Plants in Sweden: Seeing Plants

3 Dahlias

Dahlias at the Gothenburg Botanical Garden

As is evident in my last two posts (1,2), my recent trip to Gothenburg, Sweden was all about plants, and in particular about engaging people with plants so that they can come to value them more.   It’s almost impossible to bring up this topic without using the term “plant blindness.”   Sometimes I think the phrase is becoming so common that it’s losing some of its punch, in part because it has been so successful in calling attention to the green world.  Plants are coming into their own, and people are beginning to appreciate how important they are to climate stability, air quality, and even human temperament.  But I don’t think this disease has been by any means eradicated, and it has taken a long time for the term to seep into the collective consciousness.  After all, it has been around since the 1990s when it was coined by James Wandersee and Elizabeth Schussler (1998).  Interest in it remained low-keyed for years, somewhat like a dormant seed, but one that finally germinates.  A recent manifestation of its coming into its own is a good op-ed piece in The New York Times earlier this year on curing plant blindness by learning tree names.   Gabriel Popkin argues that just looking isn’t enough, the experience of trees is deepened when they can be identified and named.  My own personal plant blindness was cured by herbaria.  When I became interested in them several years ago, the world of plants opened up for me.  I wanted to learn about them and to really see them, to observe them more closely, to not just walk by a tree and name it as an oak, but carefully look at it:  acorns, leaves, buds, and bark.

Traveling gives me the opportunity to look at different plants.  I wouldn’t say that plants are all I look for.  I love to visit museums, eat nice meals, window shop, and simply walk through unfamiliar areas.  However, I do look at plants and seek them out, much more than I did before I developed my passion for plants (see photo above).  I am not much of a botanist, so I can’t identify many species, but I’m improving.  I can remember what Susan Pell, who is now deputy director as well as science and programs manager of the US Botanic Garden in Washington DC, said when I took a plant systematics course with her several years ago at New York Botanical Garden (NYBG).  She argued that learning some systematics would make it possible to begin to identify at least plant families and to make sense of taxonomy.  I didn’t think it was possible for me, but I have to admit that frequent and repeated exposure to plants and plant labels in herbaria and in botanical gardens has helped me to at least guess that what I’m looking at belongs to the Ranunculaceae, Asteraceace, Fabaceace, or one of the other large families.  And I am getting it right more and more often.  I know that isn’t much, but it’s something and something that gives me a thrill when I test myself and then look at labels in a botanic garden and find out that my guess was correct.  I’ve come to a greater appreciation for these labels recently for another reason:  a blog post from NYBG on the staff who create the labels.  It isn’t an easy task to keep up with a shifting collection,  and labels that are exposed to all kinds of weather.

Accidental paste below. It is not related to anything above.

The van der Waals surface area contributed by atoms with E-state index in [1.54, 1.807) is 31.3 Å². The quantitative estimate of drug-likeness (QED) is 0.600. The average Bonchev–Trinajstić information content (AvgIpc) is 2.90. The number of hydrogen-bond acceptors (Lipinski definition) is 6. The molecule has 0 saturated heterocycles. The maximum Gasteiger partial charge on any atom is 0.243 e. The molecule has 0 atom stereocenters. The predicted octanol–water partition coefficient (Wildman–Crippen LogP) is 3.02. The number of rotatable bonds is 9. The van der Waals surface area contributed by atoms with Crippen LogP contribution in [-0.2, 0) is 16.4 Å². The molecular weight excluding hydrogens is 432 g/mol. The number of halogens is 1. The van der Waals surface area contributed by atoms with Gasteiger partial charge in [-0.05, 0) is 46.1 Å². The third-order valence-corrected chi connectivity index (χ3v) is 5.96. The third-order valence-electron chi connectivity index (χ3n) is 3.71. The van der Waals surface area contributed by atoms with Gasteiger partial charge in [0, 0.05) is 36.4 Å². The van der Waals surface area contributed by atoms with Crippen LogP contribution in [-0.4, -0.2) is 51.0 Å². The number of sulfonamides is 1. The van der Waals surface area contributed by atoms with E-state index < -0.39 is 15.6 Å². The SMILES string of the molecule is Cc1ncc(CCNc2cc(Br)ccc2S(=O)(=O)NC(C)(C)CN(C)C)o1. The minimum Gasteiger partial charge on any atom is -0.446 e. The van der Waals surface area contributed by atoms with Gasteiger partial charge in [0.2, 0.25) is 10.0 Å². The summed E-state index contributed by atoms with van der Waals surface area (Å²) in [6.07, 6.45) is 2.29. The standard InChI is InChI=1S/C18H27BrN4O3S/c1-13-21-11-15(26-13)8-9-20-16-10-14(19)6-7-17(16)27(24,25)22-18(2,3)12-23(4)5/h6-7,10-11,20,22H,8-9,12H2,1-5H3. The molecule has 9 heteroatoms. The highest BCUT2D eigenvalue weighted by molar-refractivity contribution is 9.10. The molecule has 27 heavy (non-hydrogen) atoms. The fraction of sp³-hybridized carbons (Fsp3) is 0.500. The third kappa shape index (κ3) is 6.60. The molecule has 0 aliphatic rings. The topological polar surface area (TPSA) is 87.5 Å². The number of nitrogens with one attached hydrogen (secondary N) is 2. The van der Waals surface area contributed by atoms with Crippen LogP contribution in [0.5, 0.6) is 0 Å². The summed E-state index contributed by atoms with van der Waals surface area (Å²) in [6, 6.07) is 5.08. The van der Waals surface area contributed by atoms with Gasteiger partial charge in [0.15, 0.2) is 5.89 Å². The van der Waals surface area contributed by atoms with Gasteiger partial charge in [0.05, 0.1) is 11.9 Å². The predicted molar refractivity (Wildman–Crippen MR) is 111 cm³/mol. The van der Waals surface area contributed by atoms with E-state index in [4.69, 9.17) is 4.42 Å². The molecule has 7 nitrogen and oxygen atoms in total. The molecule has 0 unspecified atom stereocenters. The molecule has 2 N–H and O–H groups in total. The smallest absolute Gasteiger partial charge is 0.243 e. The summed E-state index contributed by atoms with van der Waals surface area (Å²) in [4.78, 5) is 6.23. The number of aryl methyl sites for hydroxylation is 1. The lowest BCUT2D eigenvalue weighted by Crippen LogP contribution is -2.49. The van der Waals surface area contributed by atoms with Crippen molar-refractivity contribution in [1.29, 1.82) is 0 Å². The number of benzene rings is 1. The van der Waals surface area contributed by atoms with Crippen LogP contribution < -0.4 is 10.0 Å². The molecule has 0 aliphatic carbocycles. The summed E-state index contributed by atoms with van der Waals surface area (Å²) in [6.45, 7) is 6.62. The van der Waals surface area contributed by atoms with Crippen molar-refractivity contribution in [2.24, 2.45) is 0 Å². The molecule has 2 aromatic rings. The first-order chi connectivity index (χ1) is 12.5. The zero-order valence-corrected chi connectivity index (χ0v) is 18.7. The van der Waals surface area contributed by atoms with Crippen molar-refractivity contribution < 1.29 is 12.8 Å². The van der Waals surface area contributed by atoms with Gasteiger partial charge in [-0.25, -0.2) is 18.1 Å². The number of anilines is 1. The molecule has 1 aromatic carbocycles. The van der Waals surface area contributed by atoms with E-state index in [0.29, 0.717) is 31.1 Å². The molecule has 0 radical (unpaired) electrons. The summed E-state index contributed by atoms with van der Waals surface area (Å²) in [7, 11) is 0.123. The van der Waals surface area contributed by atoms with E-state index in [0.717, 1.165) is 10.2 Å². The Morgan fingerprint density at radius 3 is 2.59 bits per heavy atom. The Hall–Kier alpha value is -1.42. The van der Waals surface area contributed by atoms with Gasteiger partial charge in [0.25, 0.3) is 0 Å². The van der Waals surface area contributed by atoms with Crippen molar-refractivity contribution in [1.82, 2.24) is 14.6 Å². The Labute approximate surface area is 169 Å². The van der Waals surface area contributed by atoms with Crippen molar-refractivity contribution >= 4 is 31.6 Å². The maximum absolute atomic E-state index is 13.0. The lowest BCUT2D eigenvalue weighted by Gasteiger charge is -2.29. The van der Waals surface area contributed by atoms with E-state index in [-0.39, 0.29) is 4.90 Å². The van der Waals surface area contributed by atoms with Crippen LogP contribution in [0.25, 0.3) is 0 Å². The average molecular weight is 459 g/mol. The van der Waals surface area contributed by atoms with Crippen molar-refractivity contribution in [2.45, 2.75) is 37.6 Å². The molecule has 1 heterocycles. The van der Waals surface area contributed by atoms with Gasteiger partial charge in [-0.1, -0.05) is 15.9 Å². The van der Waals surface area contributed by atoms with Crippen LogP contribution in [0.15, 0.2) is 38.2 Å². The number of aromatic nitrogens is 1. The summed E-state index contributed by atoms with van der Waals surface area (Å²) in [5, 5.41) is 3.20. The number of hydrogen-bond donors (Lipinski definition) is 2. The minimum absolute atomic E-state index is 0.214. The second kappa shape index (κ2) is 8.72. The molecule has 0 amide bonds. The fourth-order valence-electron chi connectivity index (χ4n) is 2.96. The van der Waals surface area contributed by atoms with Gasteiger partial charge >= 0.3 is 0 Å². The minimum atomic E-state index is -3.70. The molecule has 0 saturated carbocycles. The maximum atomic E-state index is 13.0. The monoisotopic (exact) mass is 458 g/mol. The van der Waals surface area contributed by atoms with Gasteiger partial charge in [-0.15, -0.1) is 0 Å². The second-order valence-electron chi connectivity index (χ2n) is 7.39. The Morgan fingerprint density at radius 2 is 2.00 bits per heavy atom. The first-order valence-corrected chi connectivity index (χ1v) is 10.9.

When I visited the Gothenburg Botanical Garden, I was cheered to find that they too do a good job of labeling their plants, both outdoors and in their conservatory.  Also, I was grateful to Carl Linnaeus and his Latin binomial system so I didn’t have to worry about recognizing plant names in Swedish.  Going at the end of September might not seem like a great time to see flowers blooming, but there was a great perennial bed with many fall blooms (see photo above), and another of dahlias.   When I returned a few days later, the plants in this bed had been ripped out, but the flowers were given one less chance to shine:  they had been cut off and floated in a pond at the garden’s entrance (see photo below).

3b Dahlias

Dahlias floating in a pool at the Gothenburg Botanical Garden

This lovely touch is indicative of what seems to be a reverence for plants in Sweden that makes the job of countering plant blindness there somewhat easier than in other countries.  This was pointed out to me by Lauren LaFauci, who moved to Sweden two years ago and works at Linköping University.  The very fact that the Beyond Plant Blindness project at Gothenburg University received generous funding from the Swedish government is indicative of this.  In addition, two Swedish funding agencies, Mistra and Formas, are supporting our grant Herbaria 3.0 project through Seed Box, an environmental humanities collaboratory (see next post).  It aims at bringing disciplines together around environmental issues, and it’s nice to see a plant metaphor used for its name.  Obviously, Sweden has a long, dark winter, but it would be hard to tell that in late September when the days were still quite long and the weather, at least when I was there, was mild enough for outdoor dining.  The term “seed box” implies preparation for the winter and for the future, saving seed to grow next year’s plants, and in a way, our project is designed to nourish the seeds of interest in plants that I would argue hide within each of us.

Reference

Wandersee, J., & Schussler, E. (1998). Preventing Plant Blindness. American Biology Teacher, 61(2), 82-86.

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Humphry Marshall and the American Grove

3 Marshall's Garden 1819

Specimen of Atriplex hortensis collected by William Darlington at Marshshall’s Botanic Garden; Darlington Herbarium at West Chester University*